Jamie Hoover and company are back doing what they do best. One of the finest power pop bands of Beatlesque heritage, The Spongetones have influenced a whole new generation of musicians from James Deem, The Saving Graces, Frank Royster, Cool King Chris, Crisis, Analog Daze, The Dukes of Stratford, Carl Rosen, Lindy Dobbins, The Sammies, and The Everyday Things. And that’s just the tip of the iceberg. After we establish the triumphant Rickenbacker jangle of “Invisible Girl” it sets the tone here and then we get to the first great Spongetones classic in “I’d Love You” with it’s “Got To You Into My Life” guitar coda after the chorus. Hoover still has a McCartney-like sense of melody with the easy flowing “Man With No Skin.” And the band has evolved their Fab sound, not unlike the way XTC had done during it’s “Oranges and Lemons” era – the toe tapping “One More Day” is a great example of this. A huge amount of tracks here, eighteen – and it’s almost overwhelming. On the other hand, with a large majority of the music great, you can excuse a bit of indulgence here and there. Sometimes, the earnest romantic vibe strays into maudlin territory, with “Three Kisses For You” sounding like a Frodo Baggins-inspired love ballad.
But even among the really good tracks here, you get a true monster hit like “When it’s you” with an amazing hook that never lets go, and includes vocal harmonic gymnastics that would shame Lindsey Buckingham and chord changes guaranteed to give you goosebumps. This is why others bow to the genius of Mr. Hoover. Then again, Hoover tests the limits of the band, and it’s ability to make quirky pop a la Moe Berg or Andy Partridge. It does work well on “She’s Happenin'” and less so on “Easy with You.” Other worthy classics are comments on this crazy music business, “King Ampersand” and “Your Entourage” are wonderful songs that reflect the musicians’ life. Simple pleasures are found in the bossa nova-styled “Stalemates” and the matter of fact lyrics in “Must Be Lust.” You almost want the band to cut loose even more on “Elvis Doctor” with it’s Hound-Dog beat and guitar swing. Needless to say, this is super-recommended to everyone who loves great music.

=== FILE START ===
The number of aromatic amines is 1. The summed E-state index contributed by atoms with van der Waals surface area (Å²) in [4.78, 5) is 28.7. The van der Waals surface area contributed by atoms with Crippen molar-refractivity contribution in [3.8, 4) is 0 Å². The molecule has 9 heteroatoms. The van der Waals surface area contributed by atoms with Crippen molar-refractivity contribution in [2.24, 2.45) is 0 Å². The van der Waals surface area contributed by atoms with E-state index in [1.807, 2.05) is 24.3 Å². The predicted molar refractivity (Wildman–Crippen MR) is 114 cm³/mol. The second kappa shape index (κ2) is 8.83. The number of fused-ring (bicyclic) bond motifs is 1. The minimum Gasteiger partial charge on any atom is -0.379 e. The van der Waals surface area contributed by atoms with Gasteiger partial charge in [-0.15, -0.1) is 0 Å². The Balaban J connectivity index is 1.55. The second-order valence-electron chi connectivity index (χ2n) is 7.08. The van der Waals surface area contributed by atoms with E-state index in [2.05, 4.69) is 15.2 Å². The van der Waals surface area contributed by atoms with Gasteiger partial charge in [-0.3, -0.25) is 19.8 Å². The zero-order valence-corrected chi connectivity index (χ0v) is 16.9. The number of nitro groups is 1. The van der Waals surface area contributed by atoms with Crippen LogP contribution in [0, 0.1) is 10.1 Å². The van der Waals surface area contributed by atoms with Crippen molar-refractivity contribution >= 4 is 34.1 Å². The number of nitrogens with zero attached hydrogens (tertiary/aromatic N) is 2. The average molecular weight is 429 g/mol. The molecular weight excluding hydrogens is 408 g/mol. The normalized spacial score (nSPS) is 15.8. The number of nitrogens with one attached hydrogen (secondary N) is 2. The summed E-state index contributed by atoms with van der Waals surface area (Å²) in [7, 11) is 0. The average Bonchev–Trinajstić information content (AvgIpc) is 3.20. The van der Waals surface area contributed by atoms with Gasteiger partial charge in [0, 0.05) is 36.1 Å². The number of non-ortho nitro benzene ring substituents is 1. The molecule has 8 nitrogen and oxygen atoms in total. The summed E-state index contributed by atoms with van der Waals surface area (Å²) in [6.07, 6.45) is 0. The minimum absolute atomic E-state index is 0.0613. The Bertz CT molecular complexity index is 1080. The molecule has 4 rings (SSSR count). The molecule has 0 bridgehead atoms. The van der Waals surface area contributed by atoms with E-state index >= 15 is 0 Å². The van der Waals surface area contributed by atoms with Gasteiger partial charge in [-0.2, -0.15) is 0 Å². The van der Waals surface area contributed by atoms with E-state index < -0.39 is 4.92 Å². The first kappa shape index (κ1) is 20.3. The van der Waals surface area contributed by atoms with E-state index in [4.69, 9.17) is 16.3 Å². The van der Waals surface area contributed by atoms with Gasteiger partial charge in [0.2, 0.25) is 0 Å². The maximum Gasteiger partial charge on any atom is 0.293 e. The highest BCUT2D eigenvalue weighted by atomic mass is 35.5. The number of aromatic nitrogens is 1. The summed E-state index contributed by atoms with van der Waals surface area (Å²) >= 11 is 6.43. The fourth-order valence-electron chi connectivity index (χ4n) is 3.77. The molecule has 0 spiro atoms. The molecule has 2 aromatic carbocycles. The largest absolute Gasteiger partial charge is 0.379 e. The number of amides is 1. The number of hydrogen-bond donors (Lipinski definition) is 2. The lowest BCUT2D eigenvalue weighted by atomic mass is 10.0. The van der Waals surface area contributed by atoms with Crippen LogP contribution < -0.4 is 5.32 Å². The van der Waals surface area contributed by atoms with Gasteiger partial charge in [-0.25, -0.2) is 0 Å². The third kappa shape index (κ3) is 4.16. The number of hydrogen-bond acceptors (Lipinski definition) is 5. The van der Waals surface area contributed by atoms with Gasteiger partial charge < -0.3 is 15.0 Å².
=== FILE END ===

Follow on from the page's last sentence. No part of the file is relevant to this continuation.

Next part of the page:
One of the great bands who nothing left of her strenghts of writing and arranging wonderful power pop tunes.
Have fun
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Power Pop of Australia: The Stems - At First Sight Violets Are Blue 1987 Flac

THE STEMS epitomized 80’s indie rock, giving it a wider currency. They are one of only a handful of bands (among them the Hoodoo Gurus and The Sunnyboys) that cracked the mainstream charts with an indie approach in the 80s.
Making their debut in March 1984 playing alongside The Triffids and The Saints, THE STEMS released a series of independent records on Sydney’s Citadel Records. Each release made it to number one on the Australian alternative charts. But it was their 1987 debut album, “AT FIRST SIGHT VIOLETS ARE BLUE” that received national and international acclaim. It became one of the best-selling Australian albums of that year despite an almost total lack of commercial airplay in the corporate FM dominated 80’s. Rolling Stone named “AT FIRST SIGHT VIOLETS ARE BLUE” one of the top 100 releases of all time. It eventually went Gold and still continues to sell strongly today.
Appearances on Countdown, magazine covers, sold out shows – the world seemed at THE STEMS’ feet. However due to the pressures of non-stop touring and the usual “personality differences” THE STEMS mysteriously imploded on the eve of a massive European tour in late 1987, sealing the legend for all time.